“Every year it seems like the pressure continues to build and gets worse that it was before,” Petersen said. “But this is how we’ve always felt. To not overwhelm ourselves, we focus in on our day-to-day operations.”

The pressure this time, though, is different.

Boise State is used to being background scenery, not the cover boys for Sports Illustrated’s college football edition.

Seeing yourself on a magazine rack can be an out-of-uniform experience. “You don’t want to be on the cover of SI and then go blow it all,” Winterswyk said.

Gene Bleymaier, the school’s longtime athletic director, summed it up this way: “Up to now we’ve tried to prove everyone wrong,” he said. “Now we’re going to try and prove everyone right.”

There is no cookie-cutter explanation for the Broncos’ rise other than to say winning is in their blue blood. It started at the JC level with Coach Lyle Smith, who went 153-25-6 from 1947 to 1967.

Bleymaier, who played football at UCLA in the early 1970s before coming to Boise in 1981, said former UCLA coach Terry Donahue always told him Boise State was a sleeping giant.

Success in the big leagues is owed to a continuity of succession that started with Dirk Koetter in 1998. He went 26-19 in three years before leaving to become coach at Arizona State. Koetter handed the keys to assistant Dan Hawkins, who went 53-11 in five years and then handed off to assistant Petersen, who has gone 49-4 in four years, with undefeated seasons in 2006 and 2009.

“We’re all kind of the same guy,” Petersen of the lineage.

There is a Boise philosophy. The Broncos have an uncanny knack of identifying under-the-radar, blue-collar players and developing them into stars.

The Broncos found Ian Johnson, the hero of the Fiesta Bowl win over Oklahoma, while scouting a player who would end up at Oregon. Winterswyk, the team’s star defensive end, was a safety at La Habra High who was ready to suit up for Fullerton College when Boise offered him a chance. He was converted to defensive end and has become an All-WAC performer.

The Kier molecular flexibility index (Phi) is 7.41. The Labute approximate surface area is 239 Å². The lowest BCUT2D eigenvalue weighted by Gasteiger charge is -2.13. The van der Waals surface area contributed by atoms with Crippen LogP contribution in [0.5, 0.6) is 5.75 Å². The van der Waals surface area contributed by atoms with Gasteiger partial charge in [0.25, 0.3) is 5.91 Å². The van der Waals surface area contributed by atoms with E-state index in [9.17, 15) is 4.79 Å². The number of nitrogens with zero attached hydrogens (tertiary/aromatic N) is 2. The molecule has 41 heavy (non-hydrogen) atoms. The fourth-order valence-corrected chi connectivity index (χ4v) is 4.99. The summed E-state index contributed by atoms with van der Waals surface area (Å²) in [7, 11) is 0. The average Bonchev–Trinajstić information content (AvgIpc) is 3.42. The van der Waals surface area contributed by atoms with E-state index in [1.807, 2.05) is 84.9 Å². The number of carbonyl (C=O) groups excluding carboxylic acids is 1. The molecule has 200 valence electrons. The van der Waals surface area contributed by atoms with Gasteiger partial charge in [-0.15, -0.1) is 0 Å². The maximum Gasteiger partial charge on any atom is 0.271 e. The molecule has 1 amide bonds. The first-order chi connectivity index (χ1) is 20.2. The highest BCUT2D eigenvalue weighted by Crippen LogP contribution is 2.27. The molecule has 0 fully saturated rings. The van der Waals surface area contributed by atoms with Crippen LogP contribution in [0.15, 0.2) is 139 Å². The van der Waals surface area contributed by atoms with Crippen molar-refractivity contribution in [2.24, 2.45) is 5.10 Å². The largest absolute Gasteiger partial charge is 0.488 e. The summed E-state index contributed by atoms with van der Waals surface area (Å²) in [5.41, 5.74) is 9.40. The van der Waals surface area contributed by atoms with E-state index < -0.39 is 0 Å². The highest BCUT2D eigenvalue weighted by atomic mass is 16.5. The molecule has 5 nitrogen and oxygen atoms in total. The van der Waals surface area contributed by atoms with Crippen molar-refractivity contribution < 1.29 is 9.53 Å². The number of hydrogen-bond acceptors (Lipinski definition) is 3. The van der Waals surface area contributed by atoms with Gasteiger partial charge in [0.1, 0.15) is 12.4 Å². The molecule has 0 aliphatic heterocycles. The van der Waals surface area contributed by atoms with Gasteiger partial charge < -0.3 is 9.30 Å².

Kellen Moore grew up in eastern Washington with his sights set on Washington State, but the Pac-10 traditionally looks down on quarterbacks under 6 feet. Yet, in two seasons at Boise State, Moore has completed 66.7% of his passes for 7,022 yards with 64 touchdowns and only 13 interceptions.

Boise State, if necessary, will use GPS to recruit. There are players from the Netherlands; South Africa; Windsor, Canada; and Bakersfield.

Geraldo Hiwat, a redshirt freshman receiver from Holland, followed junior Cedric Febis, who earlier blazed the trail from Amsterdam. “I didn’t really know about Boise,” Hiwat said. “But when I found out about Cedric, I looked it up.”

Hiwat played five-man tackle football back home but caught Boise’s attention at a summer camp and now has chance to contribute to something special. “I didn’t even know they were good,” he said of his school.

Boise State’s taste of the top could be over by Labor Day — but that’s not the point.

For years, Boise was finished before it started.

No one is handing the Broncos anything this year either, except the only thing they’ve ever asked for: a chance.